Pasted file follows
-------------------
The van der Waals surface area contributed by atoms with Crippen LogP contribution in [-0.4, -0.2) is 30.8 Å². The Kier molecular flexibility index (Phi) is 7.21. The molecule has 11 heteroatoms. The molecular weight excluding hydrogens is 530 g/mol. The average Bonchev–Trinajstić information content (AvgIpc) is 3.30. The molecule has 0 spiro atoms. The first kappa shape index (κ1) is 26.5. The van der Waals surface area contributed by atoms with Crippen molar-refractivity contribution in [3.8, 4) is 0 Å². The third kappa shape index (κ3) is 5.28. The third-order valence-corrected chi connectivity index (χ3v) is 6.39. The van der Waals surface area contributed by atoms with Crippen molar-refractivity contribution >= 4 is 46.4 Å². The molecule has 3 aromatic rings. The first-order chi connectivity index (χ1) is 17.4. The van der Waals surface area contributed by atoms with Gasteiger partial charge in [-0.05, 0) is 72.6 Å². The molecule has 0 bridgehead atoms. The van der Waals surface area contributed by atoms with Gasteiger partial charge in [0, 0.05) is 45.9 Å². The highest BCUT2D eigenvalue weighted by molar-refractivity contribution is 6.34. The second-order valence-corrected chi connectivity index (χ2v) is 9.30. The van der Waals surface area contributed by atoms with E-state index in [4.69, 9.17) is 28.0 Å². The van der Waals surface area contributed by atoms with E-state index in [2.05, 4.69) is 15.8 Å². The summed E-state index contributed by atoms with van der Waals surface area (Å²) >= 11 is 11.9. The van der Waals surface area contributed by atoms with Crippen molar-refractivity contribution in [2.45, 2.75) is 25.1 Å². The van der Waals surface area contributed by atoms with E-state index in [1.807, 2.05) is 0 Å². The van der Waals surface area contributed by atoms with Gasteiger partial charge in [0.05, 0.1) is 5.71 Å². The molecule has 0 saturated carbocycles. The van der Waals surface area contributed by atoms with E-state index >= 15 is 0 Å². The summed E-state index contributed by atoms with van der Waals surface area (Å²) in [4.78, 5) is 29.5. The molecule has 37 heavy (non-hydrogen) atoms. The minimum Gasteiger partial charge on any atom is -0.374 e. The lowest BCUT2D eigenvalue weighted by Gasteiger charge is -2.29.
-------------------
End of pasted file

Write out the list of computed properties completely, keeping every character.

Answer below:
The van der Waals surface area contributed by atoms with Crippen LogP contribution in [-0.4, -0.2) is 30.8 Å². The Kier molecular flexibility index (Phi) is 7.21. The molecule has 11 heteroatoms. The molecular weight excluding hydrogens is 530 g/mol. The average Bonchev–Trinajstić information content (AvgIpc) is 3.30. The molecule has 0 spiro atoms. The first kappa shape index (κ1) is 26.5. The van der Waals surface area contributed by atoms with Crippen molar-refractivity contribution in [3.8, 4) is 0 Å². The third kappa shape index (κ3) is 5.28. The third-order valence-corrected chi connectivity index (χ3v) is 6.39. The van der Waals surface area contributed by atoms with Crippen molar-refractivity contribution >= 4 is 46.4 Å². The molecule has 3 aromatic rings. The first-order chi connectivity index (χ1) is 17.4. The van der Waals surface area contributed by atoms with Gasteiger partial charge in [-0.05, 0) is 72.6 Å². The molecule has 0 bridgehead atoms. The van der Waals surface area contributed by atoms with Gasteiger partial charge in [0, 0.05) is 45.9 Å². The highest BCUT2D eigenvalue weighted by molar-refractivity contribution is 6.34. The second-order valence-corrected chi connectivity index (χ2v) is 9.30. The van der Waals surface area contributed by atoms with E-state index in [4.69, 9.17) is 28.0 Å². The van der Waals surface area contributed by atoms with E-state index in [2.05, 4.69) is 15.8 Å². The summed E-state index contributed by atoms with van der Waals surface area (Å²) >= 11 is 11.9. The van der Waals surface area contributed by atoms with Crippen molar-refractivity contribution in [2.45, 2.75) is 25.1 Å². The van der Waals surface area contributed by atoms with E-state index in [1.807, 2.05) is 0 Å². The van der Waals surface area contributed by atoms with Gasteiger partial charge in [0.05, 0.1) is 5.71 Å². The molecule has 0 saturated carbocycles. The van der Waals surface area contributed by atoms with E-state index >= 15 is 0 Å². The summed E-state index contributed by atoms with van der Waals surface area (Å²) in [4.78, 5) is 29.5. The molecule has 37 heavy (non-hydrogen) atoms. The minimum Gasteiger partial charge on any atom is -0.374 e. The lowest BCUT2D eigenvalue weighted by Gasteiger charge is -2.29.